Tag: thinning

Time To Thin Out The Apples

The three apple trees that we potted up into our Air-Pot mini-orchard are all doing very well so far. After blossoming profusely back in May they’ve all set fruit quite well; a couple of them maybe too well.

Here’s a cluster of developing fruitlets on our ‘Cornish Aromatic’:

July 2017 Cornish Aromatic fruitlets
Coming along nicely, but a bit too crowded for comfort – time to thin them out.

As you can see, there are four healthy fruitlets developing at the tip of one branch. This is lovely to see, but it poses several potential problems.

Firstly, too many fruit at one branch tip, getting heavier as they grow, will cause the branch to bend and possibly break off later in the season.

Secondly, if the tree puts out too much fruit in one season it may exhaust its energy reserves and that could prevent it developing fruit buds for next year.

And the main reason: we’re establishing these trees for long-term growth in their Air-Pots and so we’d really like them to focus on developing their roots, rather than fruiting.

It’s all about establishing a healthy basis for longer-term harvests, and that’s why I’ll be out later on with my sharpest scissors to thin those clusters of fruitlets down to one or maybe two fruitlets in each, rather than the three or four that are there at the moment.

The same applies to our Herefordshire Russet:

July 2017 Herefordshire Russet fruitlets
Small but perfectly formed, these russet apples will be delicious when ripe.

This one is a spur-bearer and so the fruitlets are more widely spaced, which makes them easier to assess for thinning. Again though, I won’t be leaving more than maybe five or six fruitlets on the tree this year. It’s best not to be greedy now at the expense of future growth and harvest size.

Finally, our Belnheim Orange only has three fruitlets on it this year, so I’ll be leaving that along to do its thing.

Please Feel Free to Share:

Facebooktwittergoogle_plusredditmailFacebooktwittergoogle_plusredditmail

Thinning and Trimming Leek Seedlings

I’ve been growing leeks using the same method for the past three or four years now and it seems to be working quite nicely.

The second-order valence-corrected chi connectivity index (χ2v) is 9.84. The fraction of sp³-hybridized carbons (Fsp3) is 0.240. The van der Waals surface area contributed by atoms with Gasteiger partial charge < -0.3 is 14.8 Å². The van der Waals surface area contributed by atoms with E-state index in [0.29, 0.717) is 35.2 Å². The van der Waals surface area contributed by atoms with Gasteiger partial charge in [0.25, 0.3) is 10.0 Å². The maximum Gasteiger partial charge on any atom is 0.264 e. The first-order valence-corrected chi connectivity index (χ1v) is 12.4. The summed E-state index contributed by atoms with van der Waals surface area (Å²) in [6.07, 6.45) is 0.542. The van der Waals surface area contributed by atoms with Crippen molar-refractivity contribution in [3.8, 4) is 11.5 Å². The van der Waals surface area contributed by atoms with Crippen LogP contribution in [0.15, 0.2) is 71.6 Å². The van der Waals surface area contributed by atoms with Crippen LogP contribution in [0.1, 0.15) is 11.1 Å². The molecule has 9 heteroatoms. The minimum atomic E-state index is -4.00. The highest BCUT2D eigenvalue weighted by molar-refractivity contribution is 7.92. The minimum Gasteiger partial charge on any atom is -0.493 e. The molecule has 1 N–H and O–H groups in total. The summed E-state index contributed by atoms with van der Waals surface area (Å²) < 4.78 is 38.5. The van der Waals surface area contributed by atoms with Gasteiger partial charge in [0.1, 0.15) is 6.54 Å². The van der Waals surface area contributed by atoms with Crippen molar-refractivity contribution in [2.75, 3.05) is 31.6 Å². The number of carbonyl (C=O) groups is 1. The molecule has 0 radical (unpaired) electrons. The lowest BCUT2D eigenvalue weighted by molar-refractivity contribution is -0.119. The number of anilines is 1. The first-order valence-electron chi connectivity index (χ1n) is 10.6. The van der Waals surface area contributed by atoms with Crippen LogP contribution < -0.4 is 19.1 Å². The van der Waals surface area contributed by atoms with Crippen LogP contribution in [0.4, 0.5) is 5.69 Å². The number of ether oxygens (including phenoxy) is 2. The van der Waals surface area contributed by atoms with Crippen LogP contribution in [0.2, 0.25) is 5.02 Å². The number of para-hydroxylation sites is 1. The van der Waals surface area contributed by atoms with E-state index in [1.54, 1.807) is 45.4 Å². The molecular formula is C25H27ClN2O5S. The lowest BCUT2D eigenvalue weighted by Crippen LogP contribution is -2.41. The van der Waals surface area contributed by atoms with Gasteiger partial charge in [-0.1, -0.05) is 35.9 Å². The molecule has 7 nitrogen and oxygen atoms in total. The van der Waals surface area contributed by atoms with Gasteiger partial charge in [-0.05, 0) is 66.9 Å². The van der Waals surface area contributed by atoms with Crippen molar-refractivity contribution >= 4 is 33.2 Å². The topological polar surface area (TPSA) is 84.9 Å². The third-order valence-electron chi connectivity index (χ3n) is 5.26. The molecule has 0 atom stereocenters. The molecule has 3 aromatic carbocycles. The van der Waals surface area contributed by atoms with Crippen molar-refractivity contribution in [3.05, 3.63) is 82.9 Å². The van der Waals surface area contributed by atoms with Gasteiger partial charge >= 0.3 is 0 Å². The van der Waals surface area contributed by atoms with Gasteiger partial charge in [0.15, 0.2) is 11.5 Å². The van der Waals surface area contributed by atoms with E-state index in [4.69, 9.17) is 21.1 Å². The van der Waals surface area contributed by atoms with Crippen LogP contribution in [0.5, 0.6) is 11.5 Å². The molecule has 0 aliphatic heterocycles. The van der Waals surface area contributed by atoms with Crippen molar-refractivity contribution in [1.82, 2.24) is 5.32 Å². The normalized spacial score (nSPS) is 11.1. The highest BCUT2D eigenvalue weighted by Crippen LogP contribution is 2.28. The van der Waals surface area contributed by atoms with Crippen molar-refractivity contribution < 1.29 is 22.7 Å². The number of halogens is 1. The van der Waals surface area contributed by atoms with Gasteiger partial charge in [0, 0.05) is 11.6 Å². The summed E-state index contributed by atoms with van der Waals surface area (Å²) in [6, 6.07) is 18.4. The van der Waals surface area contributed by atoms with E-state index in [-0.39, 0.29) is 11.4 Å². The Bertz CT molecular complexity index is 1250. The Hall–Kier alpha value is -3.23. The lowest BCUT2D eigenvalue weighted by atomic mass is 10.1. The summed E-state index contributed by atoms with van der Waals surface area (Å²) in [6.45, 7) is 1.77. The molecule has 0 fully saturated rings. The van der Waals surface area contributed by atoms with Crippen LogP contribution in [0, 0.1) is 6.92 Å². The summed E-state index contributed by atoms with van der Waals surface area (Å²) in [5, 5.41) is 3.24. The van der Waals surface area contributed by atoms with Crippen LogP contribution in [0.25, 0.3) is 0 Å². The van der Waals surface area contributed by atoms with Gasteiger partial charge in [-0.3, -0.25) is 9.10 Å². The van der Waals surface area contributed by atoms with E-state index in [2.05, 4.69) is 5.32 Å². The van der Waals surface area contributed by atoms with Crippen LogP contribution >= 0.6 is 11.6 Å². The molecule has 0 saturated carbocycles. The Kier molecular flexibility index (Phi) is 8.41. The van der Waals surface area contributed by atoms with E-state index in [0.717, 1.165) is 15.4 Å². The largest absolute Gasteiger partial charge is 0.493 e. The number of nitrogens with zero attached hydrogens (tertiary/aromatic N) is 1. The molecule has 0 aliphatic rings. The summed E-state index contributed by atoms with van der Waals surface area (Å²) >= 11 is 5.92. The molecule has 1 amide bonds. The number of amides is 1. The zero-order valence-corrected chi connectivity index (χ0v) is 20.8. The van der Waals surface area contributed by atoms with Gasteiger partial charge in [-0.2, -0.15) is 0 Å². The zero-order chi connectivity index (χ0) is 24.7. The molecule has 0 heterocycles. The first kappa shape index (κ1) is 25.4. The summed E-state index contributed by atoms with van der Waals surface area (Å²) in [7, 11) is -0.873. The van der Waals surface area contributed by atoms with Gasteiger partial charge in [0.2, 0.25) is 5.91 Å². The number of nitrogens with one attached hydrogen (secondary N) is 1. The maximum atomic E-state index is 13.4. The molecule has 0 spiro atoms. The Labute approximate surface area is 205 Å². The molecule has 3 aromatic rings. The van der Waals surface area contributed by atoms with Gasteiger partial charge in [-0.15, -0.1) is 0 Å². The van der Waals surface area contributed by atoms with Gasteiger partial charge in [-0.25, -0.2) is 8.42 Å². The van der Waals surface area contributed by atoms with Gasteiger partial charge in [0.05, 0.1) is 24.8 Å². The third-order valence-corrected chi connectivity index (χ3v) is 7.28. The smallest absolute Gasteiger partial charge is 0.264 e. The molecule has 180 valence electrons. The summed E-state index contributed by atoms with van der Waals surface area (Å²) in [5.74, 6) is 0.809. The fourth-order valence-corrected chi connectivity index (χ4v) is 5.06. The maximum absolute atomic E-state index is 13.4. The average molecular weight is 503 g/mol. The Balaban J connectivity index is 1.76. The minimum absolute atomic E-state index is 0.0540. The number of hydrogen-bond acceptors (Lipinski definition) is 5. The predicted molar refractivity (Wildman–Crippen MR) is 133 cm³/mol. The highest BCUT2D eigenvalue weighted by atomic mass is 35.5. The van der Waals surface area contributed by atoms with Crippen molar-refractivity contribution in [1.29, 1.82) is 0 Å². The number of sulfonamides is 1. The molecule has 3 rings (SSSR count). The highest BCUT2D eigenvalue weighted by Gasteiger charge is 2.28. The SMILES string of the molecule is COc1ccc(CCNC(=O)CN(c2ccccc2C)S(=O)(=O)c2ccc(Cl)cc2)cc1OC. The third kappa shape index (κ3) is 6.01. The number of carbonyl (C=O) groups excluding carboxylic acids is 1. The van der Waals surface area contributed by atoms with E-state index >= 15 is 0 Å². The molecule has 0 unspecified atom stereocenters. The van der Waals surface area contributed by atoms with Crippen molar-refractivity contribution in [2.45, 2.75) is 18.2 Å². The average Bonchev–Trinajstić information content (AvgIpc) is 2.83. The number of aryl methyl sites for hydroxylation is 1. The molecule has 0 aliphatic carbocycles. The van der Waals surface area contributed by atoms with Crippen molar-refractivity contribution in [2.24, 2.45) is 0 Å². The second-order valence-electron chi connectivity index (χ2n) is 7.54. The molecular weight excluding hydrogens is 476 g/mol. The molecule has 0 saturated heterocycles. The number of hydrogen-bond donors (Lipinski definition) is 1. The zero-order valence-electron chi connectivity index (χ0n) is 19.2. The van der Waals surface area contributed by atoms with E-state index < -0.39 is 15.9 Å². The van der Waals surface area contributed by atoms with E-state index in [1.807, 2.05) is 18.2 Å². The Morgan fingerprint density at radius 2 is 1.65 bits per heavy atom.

Rather than tray-sowing and then pricking out individual leeks into modules, I use deep plastic troughs – the sort of thing you can find in most large supermarkets at this time of year or online of course – about half filled with general purpose compost. On top of that I layer about 5cm of seed compost, and sow the leek seed thinly on top, before covering lightly with seed compost and watering with a fine-rose can.

A few weeks later, the leek seedlings should be about 15-20cm tall and looking rather grass-like. This is when I like to thin them out and give them a trim.

May 2017 leeks for trimming
Long and leggy leeks need cutting down to size

Thinning

If there are two or more seedlings growing within about 1cm of each other, then one or more of them has to be plucked out. Be ruthless. Better to have one good seedling with enough room to grow to planting-out stage than two or three that eventually compete each other to the point of uselessness. Plus, the leek-trimmings can be used like chives, in pasta, fritatta or anything else you fancy.

Trimming

Next, take a pair of sharp scissors and give your leeks a hair-cut. I gather up a small bunch and then chop the lot off at around 10-12cm in length. Trimming the main growing shoot(s) helps to prevent them becoming hopelessly leggy and tangled. It also encourages the growth of new leaves from the basal plate at the bottom of the leek, and that’s what you want: a thickening of each seedling to roughly ‘pencil thickness’, ready for planting out in June or early July.

If you’re thorough (and brave) enough then you might only have to thin your leek seedlings once before planting out, although a second trim may be needed in another three or four weeks.

How about you? Is this how you grow leeks, or do you use a different method? Let me know via the comments.

Please Feel Free to Share:

Facebooktwittergoogle_plusredditmailFacebooktwittergoogle_plusredditmail